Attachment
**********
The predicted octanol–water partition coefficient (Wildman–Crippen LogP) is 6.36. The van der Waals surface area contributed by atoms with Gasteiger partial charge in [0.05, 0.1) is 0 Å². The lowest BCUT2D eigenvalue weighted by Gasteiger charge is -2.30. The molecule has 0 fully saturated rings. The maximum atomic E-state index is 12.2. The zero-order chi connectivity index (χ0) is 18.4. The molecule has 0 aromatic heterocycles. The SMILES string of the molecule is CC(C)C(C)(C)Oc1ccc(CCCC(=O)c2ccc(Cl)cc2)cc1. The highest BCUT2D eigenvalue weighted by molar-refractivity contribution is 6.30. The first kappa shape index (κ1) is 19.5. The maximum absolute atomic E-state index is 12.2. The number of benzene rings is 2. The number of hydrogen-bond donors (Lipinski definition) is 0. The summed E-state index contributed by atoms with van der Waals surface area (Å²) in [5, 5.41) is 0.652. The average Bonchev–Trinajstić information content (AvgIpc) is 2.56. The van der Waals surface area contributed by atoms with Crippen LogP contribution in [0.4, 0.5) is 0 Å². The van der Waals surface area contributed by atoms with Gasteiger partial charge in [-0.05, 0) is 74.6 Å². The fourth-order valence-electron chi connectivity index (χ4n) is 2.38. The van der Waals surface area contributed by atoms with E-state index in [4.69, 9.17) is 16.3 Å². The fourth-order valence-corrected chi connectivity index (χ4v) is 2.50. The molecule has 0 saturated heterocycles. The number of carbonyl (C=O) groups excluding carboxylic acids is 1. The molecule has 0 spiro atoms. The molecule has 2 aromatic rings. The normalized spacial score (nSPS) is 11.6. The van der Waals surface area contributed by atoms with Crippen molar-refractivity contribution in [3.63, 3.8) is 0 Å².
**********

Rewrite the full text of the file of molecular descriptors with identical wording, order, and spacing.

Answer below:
The predicted octanol–water partition coefficient (Wildman–Crippen LogP) is 6.36. The van der Waals surface area contributed by atoms with Gasteiger partial charge in [0.05, 0.1) is 0 Å². The lowest BCUT2D eigenvalue weighted by Gasteiger charge is -2.30. The molecule has 0 fully saturated rings. The maximum atomic E-state index is 12.2. The zero-order chi connectivity index (χ0) is 18.4. The molecule has 0 aromatic heterocycles. The SMILES string of the molecule is CC(C)C(C)(C)Oc1ccc(CCCC(=O)c2ccc(Cl)cc2)cc1. The highest BCUT2D eigenvalue weighted by molar-refractivity contribution is 6.30. The first kappa shape index (κ1) is 19.5. The maximum absolute atomic E-state index is 12.2. The number of benzene rings is 2. The number of hydrogen-bond donors (Lipinski definition) is 0. The summed E-state index contributed by atoms with van der Waals surface area (Å²) in [5, 5.41) is 0.652. The average Bonchev–Trinajstić information content (AvgIpc) is 2.56. The van der Waals surface area contributed by atoms with Crippen LogP contribution in [0.4, 0.5) is 0 Å². The van der Waals surface area contributed by atoms with Gasteiger partial charge in [-0.05, 0) is 74.6 Å². The fourth-order valence-electron chi connectivity index (χ4n) is 2.38. The van der Waals surface area contributed by atoms with E-state index in [4.69, 9.17) is 16.3 Å². The fourth-order valence-corrected chi connectivity index (χ4v) is 2.50. The molecule has 0 saturated heterocycles. The number of carbonyl (C=O) groups excluding carboxylic acids is 1. The molecule has 0 spiro atoms. The molecule has 2 aromatic rings. The normalized spacial score (nSPS) is 11.6. The van der Waals surface area contributed by atoms with Crippen molar-refractivity contribution in [3.63, 3.8) is 0 Å².